[16] The Vereeniging Peace Treaty of 31 May 1902 proclaimed British sovereignty, but promised self-government. Clause 8 postponed the decision on the black franchise till after the granting of self-government. Self-government was promulgated in 1906 for the Transvaal and in 1907 for the Orange River Colony, but the franchise was granted exclusively to whites in an attempt to co-opt the former citizens of the Voortrekker Republics at the expense of the black population. Spies "Reconstruction and unification, 1902-1910" in Cameron & Spies 219-227.

[17] Cf Thomas 2008 Fundamina 144f.

[18] Coetzer "The era of Apartheid, 1948-1961" in Cameron & Spies 271ff. Another milestone was the departure from the Commonwealth on the establishment of the Republic of South Africa in 1961. Davenport "From referendum to referendum, 1961-1984" in Cameron & Spies 303ff. Although there was a myriad of Apartheid statutes the foundation was found in the following Acts: The Prohibition of Mixed Marriages Act 55 of 1949 and the Immorality Amendment Act 21 of 1950 prohibited marriages and sex between whites and people of other colours. The Population Registration Act 30 of 1950 introduced classification of every person according to race. The Group Areas Act 41 of 1950 introduced residential separation between the races and the implementation thereof meant that non-whites were removed from their homes to separate areas. The Bantu Authorities Act 68 of 1951 abolished the Natives Representative Council and made provision for the establishment of homelands and tribal authorities (ss 2-4). The ultimate aim was to concentrate the various black peoples in their respective territories where each group could develop into a self‑sufficient unit. The Bantu Education Act 47 of 1953 introduced native education under the auspices of the Department of Native Affairs. The Reservation of Separate Amenities Act 49 of 1953 regulated the use of public amenities on a racial basis with the objective to prevent racial mixing. The Natives (Abolition of Passes and Co-ordination of Documents) Act 67 of 1952 compelled black people to carry identity documents at all times to control their movements. The Natives (Prohibition of Interdicts) Act 64 of 1956 took away black peoples' right to have access to the courts to question the validity of forced removal orders. The Native (Urban Areas) Consolidation Act 25 of 1945 prohibited black people to remain in a town for longer than seventy-two hours without special consent, while the Native Building Workers Act 27 of 1951 made it a criminal offence for a black person to perform skilled work unless specially allowed.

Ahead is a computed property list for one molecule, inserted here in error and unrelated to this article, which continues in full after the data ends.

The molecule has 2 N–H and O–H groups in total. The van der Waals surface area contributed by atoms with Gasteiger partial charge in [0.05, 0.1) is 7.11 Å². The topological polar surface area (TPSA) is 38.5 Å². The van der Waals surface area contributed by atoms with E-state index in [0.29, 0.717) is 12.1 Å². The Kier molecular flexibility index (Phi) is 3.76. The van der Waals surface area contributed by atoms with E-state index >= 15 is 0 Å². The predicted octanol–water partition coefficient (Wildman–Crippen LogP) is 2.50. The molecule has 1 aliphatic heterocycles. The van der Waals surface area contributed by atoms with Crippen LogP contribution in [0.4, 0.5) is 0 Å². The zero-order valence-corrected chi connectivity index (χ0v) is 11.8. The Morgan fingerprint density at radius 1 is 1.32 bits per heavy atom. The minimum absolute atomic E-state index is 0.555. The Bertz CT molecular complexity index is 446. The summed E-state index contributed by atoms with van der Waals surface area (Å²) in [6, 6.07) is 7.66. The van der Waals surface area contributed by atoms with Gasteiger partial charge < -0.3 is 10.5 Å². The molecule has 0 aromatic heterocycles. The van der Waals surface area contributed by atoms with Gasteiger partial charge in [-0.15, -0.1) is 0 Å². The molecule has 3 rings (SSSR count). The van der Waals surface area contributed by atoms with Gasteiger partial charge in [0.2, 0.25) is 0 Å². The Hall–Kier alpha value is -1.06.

[19] In 1994 the interim Constitution was introduced, which was followed by the Constitution of 1996, which proclaims itself to be the supreme law of the land. In the new democratic South Africa the Constitution rules supreme and directs the development of society. The new Constitution of the Republic of South Africa contains a Bill of Rights in which the various human rights are entrenched and protected. Thus constitutional supremacy and concomitant judicial review have been introduced, although not yet fully entrenched.